However, plenty of work needs to be done to move this from the "idea" stage to an actual plan. There's a reason, after all, that the city and school district typically don't partner in this way: When they do, it can mean more bureaucratic hurdles.
"It takes a lot of work and a lot of diligence," Romero says.
- Young Kwak
- Joe Albi Stadium rarely has a big crowd.
For Spokane Public Schools, the original plan for more school space involved sending a bond to voters in 2021. That would allow the district to build the schools they need to accommodate the new grade configuration of sixth graders moving to middle school, which was done do help comply with the statewide mandate to reduce class sizes.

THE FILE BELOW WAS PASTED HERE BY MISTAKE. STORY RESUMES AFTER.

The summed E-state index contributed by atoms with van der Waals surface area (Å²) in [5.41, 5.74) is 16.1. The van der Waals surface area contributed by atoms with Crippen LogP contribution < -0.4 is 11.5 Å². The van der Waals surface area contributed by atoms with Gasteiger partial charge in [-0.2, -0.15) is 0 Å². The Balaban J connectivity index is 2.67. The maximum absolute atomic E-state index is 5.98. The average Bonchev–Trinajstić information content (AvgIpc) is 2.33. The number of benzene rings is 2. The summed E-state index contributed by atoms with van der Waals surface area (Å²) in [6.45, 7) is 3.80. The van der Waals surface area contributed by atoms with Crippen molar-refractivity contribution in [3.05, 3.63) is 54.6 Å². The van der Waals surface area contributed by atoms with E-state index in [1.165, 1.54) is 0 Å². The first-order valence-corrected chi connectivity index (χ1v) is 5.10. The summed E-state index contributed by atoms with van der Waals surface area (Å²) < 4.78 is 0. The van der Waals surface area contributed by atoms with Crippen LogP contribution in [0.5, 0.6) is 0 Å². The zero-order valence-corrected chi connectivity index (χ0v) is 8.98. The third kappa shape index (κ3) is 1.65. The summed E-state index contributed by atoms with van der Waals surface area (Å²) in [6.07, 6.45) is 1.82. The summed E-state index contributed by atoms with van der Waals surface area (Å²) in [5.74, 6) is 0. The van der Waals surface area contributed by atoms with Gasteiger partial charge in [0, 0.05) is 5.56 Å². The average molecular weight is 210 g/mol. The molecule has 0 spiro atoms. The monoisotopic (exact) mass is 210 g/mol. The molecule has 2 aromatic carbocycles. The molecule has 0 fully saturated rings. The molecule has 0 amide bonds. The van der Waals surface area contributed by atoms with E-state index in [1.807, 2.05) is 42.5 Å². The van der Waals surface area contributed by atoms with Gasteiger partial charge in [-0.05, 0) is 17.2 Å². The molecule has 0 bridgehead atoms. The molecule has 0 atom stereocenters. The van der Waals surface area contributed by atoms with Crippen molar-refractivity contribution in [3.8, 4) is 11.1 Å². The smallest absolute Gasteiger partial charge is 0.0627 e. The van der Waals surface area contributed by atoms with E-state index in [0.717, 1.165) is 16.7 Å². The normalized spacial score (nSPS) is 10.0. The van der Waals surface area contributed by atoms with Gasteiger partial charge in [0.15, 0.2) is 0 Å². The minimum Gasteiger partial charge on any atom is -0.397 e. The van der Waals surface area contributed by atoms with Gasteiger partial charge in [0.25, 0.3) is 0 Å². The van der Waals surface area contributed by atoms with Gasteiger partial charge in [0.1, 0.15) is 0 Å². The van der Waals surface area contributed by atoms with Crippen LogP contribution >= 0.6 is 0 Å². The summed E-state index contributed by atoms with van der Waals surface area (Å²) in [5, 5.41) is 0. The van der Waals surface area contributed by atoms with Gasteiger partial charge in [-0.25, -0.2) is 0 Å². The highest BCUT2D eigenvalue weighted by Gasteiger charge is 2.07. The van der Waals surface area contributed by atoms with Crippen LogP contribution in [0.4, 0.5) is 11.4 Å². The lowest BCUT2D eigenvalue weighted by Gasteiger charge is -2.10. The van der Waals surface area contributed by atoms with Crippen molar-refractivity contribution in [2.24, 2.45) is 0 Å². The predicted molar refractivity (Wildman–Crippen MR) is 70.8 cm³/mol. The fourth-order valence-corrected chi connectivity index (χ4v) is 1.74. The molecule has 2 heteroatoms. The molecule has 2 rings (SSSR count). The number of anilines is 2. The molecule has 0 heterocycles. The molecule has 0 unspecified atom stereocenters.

But waiting for a 2021 bond is not ideal, Anderson says. Schools are crowded now. That's why he's considering the partnership with the city, or "Plan B."
Because of the Washington State Legislature's decision on school funding, the overall tax bill for citizens in Spokane will drop significantly in 2019. If the district and the city put a joint bond on the ballot in 2018, and it's approved, it could fund projects to build new schools earlier. Taxpayers would still see a drop in taxes in 2019. And by merging the city and district projects, taxpayers would get more for their dollar than if they paid taxes separately for district projects and city projects.
Anderson emphasizes they're still at the "20,000-foot idea stage," and the details of these ideas haven't been worked out yet. But one idea involves building a new middle school right next to Joe Albi stadium. The district would have to downsize the stadium from 30,000 to 7,000 seats, though rarely is the stadium full.